Chris Hayes And courts more broadly, I mean, I think one of the things that you saw in that, you know, that that election in Wisconsin for the state Supreme Court, you know, that was a triumph of mobilization. I mean, there’s persuasion to, I think, Janet protest, which did a very good job in her messaging. And she seemed like the most like like Siri. Show me a mom from Wisconsin kind of picture. But like, they mobilized, you know, And I think that that results was a huge wake up call for conservatives in Wisconsin who were like this used to be the thing that we had. We had our focus on the courts. And I do think the switch of Roe means a huge amount in that. I mean, I think that plays a huge part. But like courts are also everywhere. And, you know, you’ve had more emphasis from this Democratic president in the Democratic Senate than we’ve seen in the past. They’ve been much better about moving nominees through. Partly that’s has to do with Senate rules, but partly I think it also there’s emphasis like all this stuff to your point, you know, it’s like trying to get a jar open, like the forest doesn’t necessarily pay the dividends right away, but eventually like it does. Or you have to believe that you really lose your mind.


Kate Shaw And, you know, there was a really nice op ed in the Times that Greg Donnelly and Rachel Ricochet and David Cohen had a few weeks ago on the anniversary of Dobbs, which is just a reminder that, you know, they got to Dobbs through a 50 year effort to overturn Roe and opinions of the Supreme Court can be overturned in both directions. And so overturning Dobbs cannot be the entirety of the court reform agenda by any means. But reminding everyone that, you know, this is a long term effort, both with respect to individual decisions, but also with respect to the court institutionally, I think is actually critical because it’s you know, as as you know, and you’re obviously thinking and writing about all the time now because like, attention spans are short news cycles move fast like it can be particularly, you know, June now ebbs into July and the Supreme Court is like no longer front of mind and people can move on. But it’s really important for this to be a topic of sustained focus and attention.


Chris Hayes Yeah, my one, my historical precedent analog, I think about abortion. The hopeful one I have is prohibition, because they worked at it for 100 years, 100 years. There were temperance movements and temperance groups, and they went state by state by state, and they finally got their way and the amended the Constitution. And like within two decades, it was like, absolutely not. And it was rolled back in a tiny fraction of the time they worked together because it was such a catastrophic success in that way, because the policy was so unworkable. And then that removed it. I mean, temperance and alcohol were defining political debates for a century of American life until they those folks won. And the only thing that removed it from debate in American life was that they won this catastrophic victory that demonstrated the workability of their ideas. So I that’s like my hopeful way of thinking, thinking about abortion rights in this country, although we’ll see. Final question. What’s the is there a case next year or this next term that you are most looking at? It seems like the gun, domestic violence one is the biggest one. But is there anything particularly to.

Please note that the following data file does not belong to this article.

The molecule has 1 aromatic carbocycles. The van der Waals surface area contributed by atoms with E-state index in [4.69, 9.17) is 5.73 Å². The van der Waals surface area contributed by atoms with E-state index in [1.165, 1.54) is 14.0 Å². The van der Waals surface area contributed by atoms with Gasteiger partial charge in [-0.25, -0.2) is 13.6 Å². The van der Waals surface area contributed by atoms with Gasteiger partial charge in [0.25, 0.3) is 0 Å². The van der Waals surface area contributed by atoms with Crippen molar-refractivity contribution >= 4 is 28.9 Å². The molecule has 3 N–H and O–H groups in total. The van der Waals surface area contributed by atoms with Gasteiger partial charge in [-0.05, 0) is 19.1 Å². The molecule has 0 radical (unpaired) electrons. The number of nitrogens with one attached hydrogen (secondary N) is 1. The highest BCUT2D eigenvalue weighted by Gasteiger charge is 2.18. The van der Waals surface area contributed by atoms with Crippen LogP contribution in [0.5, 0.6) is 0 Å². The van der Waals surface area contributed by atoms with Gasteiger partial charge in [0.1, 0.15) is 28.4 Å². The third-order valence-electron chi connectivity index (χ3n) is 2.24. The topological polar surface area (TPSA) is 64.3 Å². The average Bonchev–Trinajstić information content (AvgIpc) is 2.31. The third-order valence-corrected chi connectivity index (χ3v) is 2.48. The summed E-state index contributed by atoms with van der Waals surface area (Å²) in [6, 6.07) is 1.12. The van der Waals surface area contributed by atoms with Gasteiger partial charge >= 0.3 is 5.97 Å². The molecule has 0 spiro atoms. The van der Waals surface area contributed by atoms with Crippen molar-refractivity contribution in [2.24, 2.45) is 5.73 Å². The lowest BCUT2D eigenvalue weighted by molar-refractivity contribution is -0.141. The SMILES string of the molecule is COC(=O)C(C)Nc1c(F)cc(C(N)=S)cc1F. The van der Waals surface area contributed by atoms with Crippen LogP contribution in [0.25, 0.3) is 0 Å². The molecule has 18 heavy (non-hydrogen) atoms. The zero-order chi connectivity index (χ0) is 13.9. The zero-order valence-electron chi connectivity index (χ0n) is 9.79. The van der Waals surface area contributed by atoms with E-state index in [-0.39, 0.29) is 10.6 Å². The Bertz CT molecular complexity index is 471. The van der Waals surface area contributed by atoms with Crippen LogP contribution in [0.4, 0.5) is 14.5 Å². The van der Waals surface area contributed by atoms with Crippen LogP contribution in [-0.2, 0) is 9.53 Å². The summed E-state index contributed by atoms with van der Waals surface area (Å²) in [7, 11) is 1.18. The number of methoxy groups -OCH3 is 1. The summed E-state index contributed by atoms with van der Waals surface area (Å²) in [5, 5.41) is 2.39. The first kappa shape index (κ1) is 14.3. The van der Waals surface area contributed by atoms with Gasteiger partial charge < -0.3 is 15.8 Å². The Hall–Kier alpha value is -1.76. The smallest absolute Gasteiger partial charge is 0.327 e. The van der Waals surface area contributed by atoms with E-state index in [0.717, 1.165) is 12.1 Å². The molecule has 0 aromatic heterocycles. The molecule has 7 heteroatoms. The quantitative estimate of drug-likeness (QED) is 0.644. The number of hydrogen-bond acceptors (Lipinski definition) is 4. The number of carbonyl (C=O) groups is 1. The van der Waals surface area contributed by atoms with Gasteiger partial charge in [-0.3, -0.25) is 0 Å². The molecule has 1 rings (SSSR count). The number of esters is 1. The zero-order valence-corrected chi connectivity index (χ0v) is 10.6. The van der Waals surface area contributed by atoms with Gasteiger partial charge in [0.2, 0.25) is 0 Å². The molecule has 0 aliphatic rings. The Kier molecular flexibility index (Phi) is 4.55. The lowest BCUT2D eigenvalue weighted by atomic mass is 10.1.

Melissa Murray I think there will likely be a cert petition around Thomas Jefferson High School, which is a selective high school. Yes, I think it’s a harbinger of like what the post students or fair admissions landscape is going to look like. Thomas Jefferson High School has been one of the top performing high schools in Virginia. It’s a selective school. They send their kids on to the University of Virginia, for example, as well as other top schools. And in recent years, they changed their admissions policy in order to address a lack of diversity among the student body. And so one of the things that they did was that they adopted some of the measures that a lot of states have adopted in the post affirmative action landscape. So, you know, like Texas, for example, they implemented something like a top ten percentage plan where they called the best students from a range of schools across various zip codes. And so, you know, most students would have a preference, for example, in getting into Thomas Jefferson. And so there are ostensibly race neutral criteria, but they’re done for the purpose of cultivating a diverse student body. And I think we’re like, what we’re getting in. I think what is happening in the litigation is the sense that there are those who argue that it’s not just a question of race consciousness in the means, but also a question of race consciousness. In the end, if there are any sort of interest in cultivating a diverse student body or a racially diverse student body as the output, then it doesn’t matter how race neutral the means are, it’s just presumptively unconstitutional. And this will be a petition before the court. And I think whether or not they take it, I think there certainly for people who would be excited to take it, yeah, we’ll have real consequences in lots of places, including in New York City, where the question. Of selective schools, which has been such a dominant question in the local market.